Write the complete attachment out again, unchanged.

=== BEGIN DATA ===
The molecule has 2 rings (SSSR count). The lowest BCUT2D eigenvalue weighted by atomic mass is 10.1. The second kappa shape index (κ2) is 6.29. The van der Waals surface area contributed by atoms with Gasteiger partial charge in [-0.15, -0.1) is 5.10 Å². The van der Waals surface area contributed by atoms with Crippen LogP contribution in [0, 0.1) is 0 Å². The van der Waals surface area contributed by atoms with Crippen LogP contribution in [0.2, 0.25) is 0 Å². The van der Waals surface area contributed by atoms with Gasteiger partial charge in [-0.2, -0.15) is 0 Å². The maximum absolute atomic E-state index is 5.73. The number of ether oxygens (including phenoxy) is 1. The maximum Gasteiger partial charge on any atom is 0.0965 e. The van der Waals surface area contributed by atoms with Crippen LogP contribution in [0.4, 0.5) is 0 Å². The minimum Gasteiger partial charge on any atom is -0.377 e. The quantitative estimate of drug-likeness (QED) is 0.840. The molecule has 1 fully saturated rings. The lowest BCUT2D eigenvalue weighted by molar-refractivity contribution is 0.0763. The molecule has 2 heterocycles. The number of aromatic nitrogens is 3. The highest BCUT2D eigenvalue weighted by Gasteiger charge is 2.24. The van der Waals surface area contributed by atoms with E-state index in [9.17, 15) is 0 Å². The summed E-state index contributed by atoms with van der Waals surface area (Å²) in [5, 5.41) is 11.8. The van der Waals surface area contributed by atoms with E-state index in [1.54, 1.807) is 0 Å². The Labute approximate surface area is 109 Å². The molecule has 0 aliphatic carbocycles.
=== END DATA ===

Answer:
The molecule has 2 rings (SSSR count). The lowest BCUT2D eigenvalue weighted by atomic mass is 10.1. The second kappa shape index (κ2) is 6.29. The van der Waals surface area contributed by atoms with Gasteiger partial charge in [-0.15, -0.1) is 5.10 Å². The van der Waals surface area contributed by atoms with Crippen LogP contribution in [0, 0.1) is 0 Å². The van der Waals surface area contributed by atoms with Crippen LogP contribution in [0.2, 0.25) is 0 Å². The van der Waals surface area contributed by atoms with Gasteiger partial charge in [-0.2, -0.15) is 0 Å². The maximum absolute atomic E-state index is 5.73. The number of ether oxygens (including phenoxy) is 1. The maximum Gasteiger partial charge on any atom is 0.0965 e. The van der Waals surface area contributed by atoms with Crippen LogP contribution in [0.4, 0.5) is 0 Å². The minimum Gasteiger partial charge on any atom is -0.377 e. The quantitative estimate of drug-likeness (QED) is 0.840. The molecule has 1 fully saturated rings. The lowest BCUT2D eigenvalue weighted by molar-refractivity contribution is 0.0763. The molecule has 2 heterocycles. The number of aromatic nitrogens is 3. The highest BCUT2D eigenvalue weighted by Gasteiger charge is 2.24. The van der Waals surface area contributed by atoms with E-state index in [9.17, 15) is 0 Å². The summed E-state index contributed by atoms with van der Waals surface area (Å²) in [5, 5.41) is 11.8. The van der Waals surface area contributed by atoms with E-state index in [1.54, 1.807) is 0 Å². The Labute approximate surface area is 109 Å². The molecule has 0 aliphatic carbocycles.